MSU at the African Fertilizer and Soil Health Summit

MSU faculty at African summit emphasized local leadership for sustainable agriculture action plans.

FSG Faculty Shine at African Fertilizer and Soil Health Summit

Empowering African Agriculture: FSG Faculty Shine at the African Fertilizer and Soil Health Summit

FSG has a long history of close partnering with local research organizations and of a thematic focus on sustainable intensification of agricultural production in Africa and Asia. This partnering approach and thematic focus was on full display at the African Union-supported African Fertilizer and Soil Health Summit held in Nairobi, Kenya, Mayu 6-8, where two MSU faculty delivered keynote addresses to official side events organized by African partners. Prof. David Tschirley delivered the keynote at the session on "Technology Generation, Extension, and Capacity Building for Soil Health and Effective Fertilizer Use. This session also featured Prof. Lisa Tiemann from the MSU Department of Plant, Soil, And Microbial Sciences, and Dr. John Olwande, an MSU PhD and Senior Research Fellow at long-time partner Tegemeo Institute at Egerton University, Kenya.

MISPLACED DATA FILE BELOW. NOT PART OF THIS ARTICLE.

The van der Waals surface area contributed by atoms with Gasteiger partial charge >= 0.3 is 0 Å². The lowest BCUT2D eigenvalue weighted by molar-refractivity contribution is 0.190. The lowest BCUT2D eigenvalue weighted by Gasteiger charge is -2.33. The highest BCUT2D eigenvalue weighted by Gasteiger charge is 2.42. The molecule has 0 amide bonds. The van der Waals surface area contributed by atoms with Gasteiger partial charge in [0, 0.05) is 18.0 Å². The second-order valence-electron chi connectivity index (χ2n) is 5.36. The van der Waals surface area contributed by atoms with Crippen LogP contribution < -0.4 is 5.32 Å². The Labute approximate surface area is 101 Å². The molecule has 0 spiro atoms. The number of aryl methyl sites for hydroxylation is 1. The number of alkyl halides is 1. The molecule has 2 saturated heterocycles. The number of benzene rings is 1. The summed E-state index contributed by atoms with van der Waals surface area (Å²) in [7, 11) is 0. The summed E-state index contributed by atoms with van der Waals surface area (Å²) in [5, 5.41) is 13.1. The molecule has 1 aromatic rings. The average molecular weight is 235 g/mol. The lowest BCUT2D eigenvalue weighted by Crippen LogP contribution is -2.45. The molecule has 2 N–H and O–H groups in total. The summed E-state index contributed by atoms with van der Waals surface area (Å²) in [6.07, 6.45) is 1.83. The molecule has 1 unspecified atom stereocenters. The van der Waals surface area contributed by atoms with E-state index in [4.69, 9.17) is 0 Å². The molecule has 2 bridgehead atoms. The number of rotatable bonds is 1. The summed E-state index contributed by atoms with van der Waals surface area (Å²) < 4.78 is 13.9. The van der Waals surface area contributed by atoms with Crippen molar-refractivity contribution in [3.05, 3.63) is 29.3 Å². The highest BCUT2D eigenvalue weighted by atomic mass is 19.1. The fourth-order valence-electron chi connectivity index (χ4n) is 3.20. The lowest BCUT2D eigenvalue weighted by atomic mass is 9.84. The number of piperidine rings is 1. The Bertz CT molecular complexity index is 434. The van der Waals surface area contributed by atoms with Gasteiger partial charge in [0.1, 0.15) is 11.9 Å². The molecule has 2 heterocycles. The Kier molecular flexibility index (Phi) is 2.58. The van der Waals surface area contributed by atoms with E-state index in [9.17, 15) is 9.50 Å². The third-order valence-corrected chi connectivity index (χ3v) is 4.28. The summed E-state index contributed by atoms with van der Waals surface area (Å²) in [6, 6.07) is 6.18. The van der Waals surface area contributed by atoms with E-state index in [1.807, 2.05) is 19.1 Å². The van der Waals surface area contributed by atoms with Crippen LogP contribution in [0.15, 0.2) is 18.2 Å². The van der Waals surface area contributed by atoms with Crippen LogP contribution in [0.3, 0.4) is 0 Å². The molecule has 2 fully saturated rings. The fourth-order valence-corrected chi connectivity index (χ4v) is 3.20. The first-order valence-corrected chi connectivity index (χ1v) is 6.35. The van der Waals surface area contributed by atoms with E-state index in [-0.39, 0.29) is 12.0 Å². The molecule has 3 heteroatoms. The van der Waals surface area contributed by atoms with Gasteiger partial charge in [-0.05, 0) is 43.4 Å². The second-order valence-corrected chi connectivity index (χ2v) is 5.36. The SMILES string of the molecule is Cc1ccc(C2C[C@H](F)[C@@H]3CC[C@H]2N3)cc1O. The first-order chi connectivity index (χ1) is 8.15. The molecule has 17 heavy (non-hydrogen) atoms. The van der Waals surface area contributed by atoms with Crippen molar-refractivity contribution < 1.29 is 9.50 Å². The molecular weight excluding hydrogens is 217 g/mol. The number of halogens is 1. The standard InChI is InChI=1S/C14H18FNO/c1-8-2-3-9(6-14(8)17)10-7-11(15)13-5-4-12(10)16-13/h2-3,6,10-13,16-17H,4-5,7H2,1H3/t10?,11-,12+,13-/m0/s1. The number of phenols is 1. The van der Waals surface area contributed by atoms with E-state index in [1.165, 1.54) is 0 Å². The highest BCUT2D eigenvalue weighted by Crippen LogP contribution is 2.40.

The second keynote was delivered by Prof. T.S. Jayne at a session organized by the African Network of Agricultural Policy Research Institutes (ANAPRI) on "The Role of African Research and Training Institutions in the Implementation of the African Fertilizer and Soil Health Action Plan" and opened by Dr. Antony Chapoto, Executive Director of the ANAPRI Secretariat and MSU AFRE grad.

Despite not coordinating their talks, Tschirley and Jayne both spoke strongly to the need for local leadership of the research and policy process if the action plans that emerge out of the summit are to garner the needed stakeholder support and be sustainably implemented. FSG will continue to engage on this topic, working with local research centers (especially ANAPRI members) to generate high quality empirical insights that can inform locally-led design of policies and programs to drive increased and more effective fertilizer use while also promoting the soil management practices needed to improve soil health, which is the only long-term guarantor of agricultural productivity.

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